Aussie’s top executive admits the industry has lost some of its appeal for the next generation of mortgage professionals.
“Mortgages in the last five years haven’t been as sexy as they were,” Aussie executive director James Symond told Mortgage Business.
“You’re coming out of university, who wants to be a commission-only mortgage broker?” Mr Symond said.
“Until they start working out that the hard work can equal to some great personal and financial success, but at an early age they don’t figure that out,” he says.
“So that is the challenge.”
While Aussie continues to recruit new brokers, Mr Symond admits that the median age is not in the twenties.
One of the fundamental issues driving the problem is that the industry has not invested enough to generate the next stream of people coming through, according to third-part specialist Kathy Cummings.
“I’ve been very vocal about having the right education standards in broking,” Ms Cummings said.
“There is a capability gap and the industry doesn’t have a strong education program, it doesn’t have an apprenticeship model that we can put these people through,” she said.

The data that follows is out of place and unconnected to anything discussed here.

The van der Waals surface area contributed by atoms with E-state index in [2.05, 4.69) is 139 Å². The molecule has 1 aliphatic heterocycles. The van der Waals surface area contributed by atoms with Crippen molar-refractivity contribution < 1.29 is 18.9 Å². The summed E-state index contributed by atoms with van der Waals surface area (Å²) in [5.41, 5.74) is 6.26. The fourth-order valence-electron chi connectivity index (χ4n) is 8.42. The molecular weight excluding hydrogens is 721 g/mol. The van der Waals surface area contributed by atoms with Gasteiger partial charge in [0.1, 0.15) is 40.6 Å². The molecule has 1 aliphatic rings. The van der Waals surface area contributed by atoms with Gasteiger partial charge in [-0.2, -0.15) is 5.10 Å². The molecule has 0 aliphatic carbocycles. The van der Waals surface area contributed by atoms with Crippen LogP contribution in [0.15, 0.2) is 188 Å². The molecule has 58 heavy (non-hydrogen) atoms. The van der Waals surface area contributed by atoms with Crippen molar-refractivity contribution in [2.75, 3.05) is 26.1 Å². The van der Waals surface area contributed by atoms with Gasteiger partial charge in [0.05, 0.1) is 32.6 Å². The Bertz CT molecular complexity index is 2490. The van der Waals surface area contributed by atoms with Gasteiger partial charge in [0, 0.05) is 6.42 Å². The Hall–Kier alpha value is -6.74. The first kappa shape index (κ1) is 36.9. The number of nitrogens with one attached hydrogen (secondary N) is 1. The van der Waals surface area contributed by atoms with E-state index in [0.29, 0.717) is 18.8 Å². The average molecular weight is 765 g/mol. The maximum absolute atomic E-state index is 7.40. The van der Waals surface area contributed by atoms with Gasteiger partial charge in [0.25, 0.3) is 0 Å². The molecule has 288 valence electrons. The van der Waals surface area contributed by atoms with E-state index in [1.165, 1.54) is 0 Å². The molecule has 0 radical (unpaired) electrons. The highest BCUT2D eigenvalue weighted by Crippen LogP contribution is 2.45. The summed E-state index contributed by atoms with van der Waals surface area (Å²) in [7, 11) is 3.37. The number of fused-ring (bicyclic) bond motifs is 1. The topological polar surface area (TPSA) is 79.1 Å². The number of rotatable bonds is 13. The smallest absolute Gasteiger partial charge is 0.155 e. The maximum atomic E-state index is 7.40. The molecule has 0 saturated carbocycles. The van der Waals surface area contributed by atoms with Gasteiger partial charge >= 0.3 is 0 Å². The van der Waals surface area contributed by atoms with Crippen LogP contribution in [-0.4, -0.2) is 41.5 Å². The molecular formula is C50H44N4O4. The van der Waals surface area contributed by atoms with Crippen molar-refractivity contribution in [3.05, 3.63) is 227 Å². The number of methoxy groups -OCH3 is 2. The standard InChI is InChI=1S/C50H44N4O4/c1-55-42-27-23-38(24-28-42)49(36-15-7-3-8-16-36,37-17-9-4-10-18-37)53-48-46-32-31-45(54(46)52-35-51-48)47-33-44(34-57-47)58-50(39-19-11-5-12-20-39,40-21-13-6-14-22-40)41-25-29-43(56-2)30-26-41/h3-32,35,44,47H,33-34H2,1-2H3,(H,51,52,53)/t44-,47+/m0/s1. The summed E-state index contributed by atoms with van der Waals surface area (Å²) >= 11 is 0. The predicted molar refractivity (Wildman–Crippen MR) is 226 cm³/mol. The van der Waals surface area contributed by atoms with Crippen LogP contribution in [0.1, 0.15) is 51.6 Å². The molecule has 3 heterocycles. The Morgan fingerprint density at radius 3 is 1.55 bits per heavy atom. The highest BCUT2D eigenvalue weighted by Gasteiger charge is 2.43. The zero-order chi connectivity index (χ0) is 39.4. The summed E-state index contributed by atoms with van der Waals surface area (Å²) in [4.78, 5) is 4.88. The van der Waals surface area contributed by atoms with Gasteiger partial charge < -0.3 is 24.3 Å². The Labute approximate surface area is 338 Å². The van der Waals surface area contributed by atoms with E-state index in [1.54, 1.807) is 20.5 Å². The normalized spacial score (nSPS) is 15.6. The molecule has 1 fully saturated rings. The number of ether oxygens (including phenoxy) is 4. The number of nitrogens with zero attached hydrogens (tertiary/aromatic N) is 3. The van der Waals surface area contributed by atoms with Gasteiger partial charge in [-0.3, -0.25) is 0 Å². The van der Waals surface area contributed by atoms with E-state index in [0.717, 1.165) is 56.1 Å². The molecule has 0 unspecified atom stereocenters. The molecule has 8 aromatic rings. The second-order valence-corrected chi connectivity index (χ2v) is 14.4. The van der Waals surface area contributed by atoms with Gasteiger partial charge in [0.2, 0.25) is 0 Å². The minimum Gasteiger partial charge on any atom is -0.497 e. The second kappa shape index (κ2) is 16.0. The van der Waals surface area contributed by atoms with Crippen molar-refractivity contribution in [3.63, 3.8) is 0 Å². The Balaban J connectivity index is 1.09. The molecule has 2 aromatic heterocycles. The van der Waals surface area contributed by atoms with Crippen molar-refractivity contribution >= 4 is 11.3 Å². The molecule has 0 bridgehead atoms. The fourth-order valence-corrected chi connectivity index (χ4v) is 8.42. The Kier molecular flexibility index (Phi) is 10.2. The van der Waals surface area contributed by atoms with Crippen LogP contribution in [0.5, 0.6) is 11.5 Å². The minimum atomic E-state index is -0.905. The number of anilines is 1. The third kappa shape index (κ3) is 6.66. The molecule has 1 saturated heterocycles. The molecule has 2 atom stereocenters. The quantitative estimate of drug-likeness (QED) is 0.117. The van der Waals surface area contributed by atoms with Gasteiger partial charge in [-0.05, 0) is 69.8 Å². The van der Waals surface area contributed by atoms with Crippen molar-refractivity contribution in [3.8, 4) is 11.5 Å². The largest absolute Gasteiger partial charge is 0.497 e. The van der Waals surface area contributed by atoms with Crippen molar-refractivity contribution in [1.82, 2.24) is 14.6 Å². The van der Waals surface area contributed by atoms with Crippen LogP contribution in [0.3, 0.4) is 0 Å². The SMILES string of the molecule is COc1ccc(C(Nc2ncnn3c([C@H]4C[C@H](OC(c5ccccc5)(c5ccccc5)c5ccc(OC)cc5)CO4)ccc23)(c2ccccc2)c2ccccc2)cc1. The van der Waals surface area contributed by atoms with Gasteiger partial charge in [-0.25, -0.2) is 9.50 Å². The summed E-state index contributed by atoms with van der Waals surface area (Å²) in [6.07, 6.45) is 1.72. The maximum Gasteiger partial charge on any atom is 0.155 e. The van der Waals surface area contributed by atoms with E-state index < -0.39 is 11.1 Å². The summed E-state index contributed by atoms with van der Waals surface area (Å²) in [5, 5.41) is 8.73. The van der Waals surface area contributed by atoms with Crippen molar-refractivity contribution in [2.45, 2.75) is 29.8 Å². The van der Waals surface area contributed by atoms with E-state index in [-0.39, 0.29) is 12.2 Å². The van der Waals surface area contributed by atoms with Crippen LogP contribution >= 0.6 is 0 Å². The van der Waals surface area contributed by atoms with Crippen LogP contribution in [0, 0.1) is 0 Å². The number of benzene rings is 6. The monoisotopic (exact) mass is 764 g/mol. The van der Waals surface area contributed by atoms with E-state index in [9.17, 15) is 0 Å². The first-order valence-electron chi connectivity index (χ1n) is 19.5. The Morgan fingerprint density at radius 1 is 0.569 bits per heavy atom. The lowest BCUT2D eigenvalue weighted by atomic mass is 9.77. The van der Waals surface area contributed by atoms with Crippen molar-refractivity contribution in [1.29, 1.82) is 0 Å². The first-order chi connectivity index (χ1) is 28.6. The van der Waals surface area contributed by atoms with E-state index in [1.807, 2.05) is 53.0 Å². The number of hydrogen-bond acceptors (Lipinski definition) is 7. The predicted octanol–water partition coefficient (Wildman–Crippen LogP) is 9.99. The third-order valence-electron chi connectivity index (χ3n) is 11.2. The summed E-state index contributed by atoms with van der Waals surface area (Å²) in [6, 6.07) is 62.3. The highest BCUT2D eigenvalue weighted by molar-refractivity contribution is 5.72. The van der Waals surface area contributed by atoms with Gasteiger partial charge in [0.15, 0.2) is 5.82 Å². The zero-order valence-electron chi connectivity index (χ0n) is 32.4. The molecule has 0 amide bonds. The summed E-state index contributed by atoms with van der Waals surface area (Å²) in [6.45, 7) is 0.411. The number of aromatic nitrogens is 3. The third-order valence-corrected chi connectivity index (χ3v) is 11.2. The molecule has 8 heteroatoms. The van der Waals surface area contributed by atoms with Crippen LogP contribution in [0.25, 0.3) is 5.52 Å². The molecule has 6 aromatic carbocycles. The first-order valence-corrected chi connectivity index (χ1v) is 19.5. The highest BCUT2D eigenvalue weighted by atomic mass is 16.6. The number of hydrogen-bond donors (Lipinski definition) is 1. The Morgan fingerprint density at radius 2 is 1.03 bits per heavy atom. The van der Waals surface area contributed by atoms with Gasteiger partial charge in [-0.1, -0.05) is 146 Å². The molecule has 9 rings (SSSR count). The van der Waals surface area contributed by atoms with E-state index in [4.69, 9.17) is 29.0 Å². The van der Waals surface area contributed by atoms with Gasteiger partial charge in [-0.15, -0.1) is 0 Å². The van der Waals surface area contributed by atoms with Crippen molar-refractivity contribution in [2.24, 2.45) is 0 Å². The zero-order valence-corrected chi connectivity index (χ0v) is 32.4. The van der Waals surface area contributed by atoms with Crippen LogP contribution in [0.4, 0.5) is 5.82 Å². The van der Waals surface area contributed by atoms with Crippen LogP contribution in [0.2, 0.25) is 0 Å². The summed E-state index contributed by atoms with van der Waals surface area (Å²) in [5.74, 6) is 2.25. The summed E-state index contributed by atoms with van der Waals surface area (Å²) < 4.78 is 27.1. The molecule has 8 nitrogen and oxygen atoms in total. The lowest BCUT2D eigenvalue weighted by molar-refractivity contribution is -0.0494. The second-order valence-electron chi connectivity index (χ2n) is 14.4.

Bernie Lewis managing director Mark Lewis told said his “biggest problem” is attracting new talent.
It is an issue that the industry has struggled with for years, and while the MFAA have been making noise about it, very little is actually being done, Mr Lewis told Mortgage Business.
“It is one of those difficult things to answer because it has grown up as a commission-based industry; it’s hard to get young people in,” he said.
“The industry itself is not doing a lot to try and change that environment.
“The average age of credit advisers in the MFAA is about 52, which is not a good look.
“What happens when they all retire?”
Despite the lack of new talent, the third-party channel continues to increase its share of the market, with approximately 50 per cent of all home loans now written by a mortgage broker.